Factor 3 – What’s Sleep Got To Do With It? How Sleep Fuels Your Communication
Sleep- Fuels Memory & New Learning
Sleep plays a huge role in a human’s memory formation, in particular, the formation of motor skills. When you undertake speech pathology sessions at Voice Science™ your speech pathologist is showing you how to apply new speech or voice behaviours to improve your communication. Therefore, your sleep quality is going to impact how well you practice and integrate new information from your speech pathology sessions.
The quality of your communication practice sessions matters. The amount of quality practice completed while awake as a “memory representation is formed” during practice that is further developed during consolidation. This type of consolidation occurs exclusively during deep sleep!
Sleep- Kickstarts Your Motor, broom broom!
A study by Walker et al. (2002) showed a 20% increase in motor performance the next morning following a period of practice the day before and a good sleep that night.
Accent modification, voice therapy, fluency strategies and language goals are all motor skills that you can learn at Voice Science™, practice at home, and consolidate during sleep. Get your rest!
Get Sleep Before Building Ikea Furniture With A Partner!
First of all, sleep can impact on your ability to follow instructions and assemble things. So please get enough zzzzzzzz…. Just saying!
A new study popped up this year which speculates sleep deprivation reduces your ability to follow instructions.
Study participants had to show off their model building skills as a team after one night of total sleep deprivation.
Each team was allocated a builder to assemble the model and a describer who had to instruct the builder.
The builders without sleep struggled to assemble. In contrast, describers actually did better at instructing the builders with less sleep.
Need to build that Billy Bookcase or Poäng chair? Get your sleep, buddy!
Sleep Loss Makes It Harder To Solve Abstract Problems
Working in an intellectually challenging job? Problem solving skills plummet with sleep loss (Nebes et al. 2009).
Less than 6 hours of sleep can increase your risk of vocal fatigue (Ferreira et al. 2010).
Similarly, losing sleep also makes you pause more when speaking (Vogel, Fletcher & Maruff, 2010)…
… which makes you … sound …
… like this … not … cool right?
Sleep Loss, Slushy Speech, Monotonous Speech…
Schleeeeeep losh makes you slushy.
Burning the midnight oil may also make you sound more monotonous. We know that the speech of charismatic speakers is more expressive (Harrison et al., 1997) so get your sleep to boost your entertainment value. Above all, by now you should be convinced- Sleep is golden.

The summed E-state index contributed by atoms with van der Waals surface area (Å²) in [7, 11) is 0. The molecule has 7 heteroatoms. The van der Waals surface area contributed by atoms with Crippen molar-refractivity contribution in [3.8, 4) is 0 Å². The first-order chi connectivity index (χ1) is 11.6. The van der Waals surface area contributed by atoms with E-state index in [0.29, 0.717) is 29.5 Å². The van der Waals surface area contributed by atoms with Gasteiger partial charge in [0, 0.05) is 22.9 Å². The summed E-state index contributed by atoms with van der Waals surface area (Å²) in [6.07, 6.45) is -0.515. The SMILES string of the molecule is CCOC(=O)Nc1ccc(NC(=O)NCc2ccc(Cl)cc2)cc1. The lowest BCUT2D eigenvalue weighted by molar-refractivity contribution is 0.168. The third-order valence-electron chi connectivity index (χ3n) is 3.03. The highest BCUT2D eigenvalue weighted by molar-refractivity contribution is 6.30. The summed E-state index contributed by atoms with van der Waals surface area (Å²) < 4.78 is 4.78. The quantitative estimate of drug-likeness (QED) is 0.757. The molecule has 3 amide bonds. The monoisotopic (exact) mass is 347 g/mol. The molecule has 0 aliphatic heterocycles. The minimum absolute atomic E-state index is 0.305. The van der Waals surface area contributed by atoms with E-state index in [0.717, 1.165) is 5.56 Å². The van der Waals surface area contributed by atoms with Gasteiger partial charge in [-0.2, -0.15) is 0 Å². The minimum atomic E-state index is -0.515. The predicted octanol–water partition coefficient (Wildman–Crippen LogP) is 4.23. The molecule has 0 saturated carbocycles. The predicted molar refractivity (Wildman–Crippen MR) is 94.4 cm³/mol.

A Good Nights Sleep, The Booster For Your Speech Pathology Goals
- Have a nightly sleep routine to assist your body to fall asleep faster and stay asleep longer.
- Daily exercise will increase feelings of tiredness later in the evening, benefitting your sleep hygiene.
- Stay away from bright lighting and blue light emitted from your devices in the evening as this will keep you feeling more awake at night.
- Relax by finding an activity that you enjoy that calms your body. This may include reading a book, yoga, a hot bath, meditation, or listening to calming music.
- Avoid alcohol, caffeine and large meals at least 3 hours before bed to minimise the need for your body to digest these foods and drinks and therefore keep you awake.
If you feel you need further assistance with your sleep please consult your doctor. Above all, get your naps, sleepy head!
Modifying your communication takes time and practice. Many speakers opt to consult with a Speech Pathologist to seek assistance in goal based communication progress with methods based on research.Voice Science™ treats from Melbourne to Stuttgart, Zurich, Mannheim, London … wherever you are via our global online service. We also offer face to face consultation via our Melbourne Collins St clinic. Read more about our Services HERE.
Sleep and Voice
Ferreira, L. & do Rosario Dias de Oliveira Latorre, M., Giannini, S., Ghirardi, A., de Fraga e Karmann, D., Egerlan Silva, E., Figueira, S. (2010). Influence of Abusive Vocal Habits, Hydration, Mastication, and Sleep in the Occurrence of Vocal Symptoms in Teachers. Journal of Voice, 24 (1) 86-92, doi.org/10.1016/j.jvoice.2008.06.001.
Niebuhr, O. (2017). Clear Speech — Mere Speech? How Segmental and Prosodic Speech Reduction Shape the Impression That Speakers Create on Listeners. 894-898. 10.21437/Interspeech. 2017-28.
Sleep and Speech Clarity
Harrison, Y., Horne, J. A. (1997). Sleep deprivation affects speech, Sleep, 20,(10), 871–877, doi.org/10.1093/sleep/20.10.871
Holding, B.C., Sundelin, T., Lekander, M., & Axelsson, J. (2019). Sleep deprivation and its effects on communication during individual and collaborative tasks. Scientific Reports, 9 doi.org/10.1038/s41598-019-39271-6
Honig, F. & Batliner, A. & Booklet, T. & Stemmer, G. & Noeth, Elmar & Schnieder, Sebastian & Krajewski, Jarek. (2014). Are men more sleepy than women or does it only look like — Automatic analysis of sleepy speech. ICASSP, IEEE International Conference on Acoustics, Speech and Signal Processing – Proceedings. 995-999. 10.1109/ICASSP.2014.6853746.
Sleep and Motor Learning
Nebes R.D., Buysse D.J., Halligan E.M., Houck P.R., Monk T.H. (2009). Self-reported sleep quality predicts poor cognitive performance in healthy older adults. Journal of Gerontology: Psychological Sciences. 64B(2):180–187. doi: 10.1093/geronb/gbn037.
Walker, M. P., Brakefield, T., Seidman, J., Morgan, A., Hobson, J. A., & Stickgold, R. (2003). Sleep and the time course of motor skill learning. Learning & memory (Cold Spring Harbor, N.Y.), 10(4), 275–284. doi:10.1101/lm.58503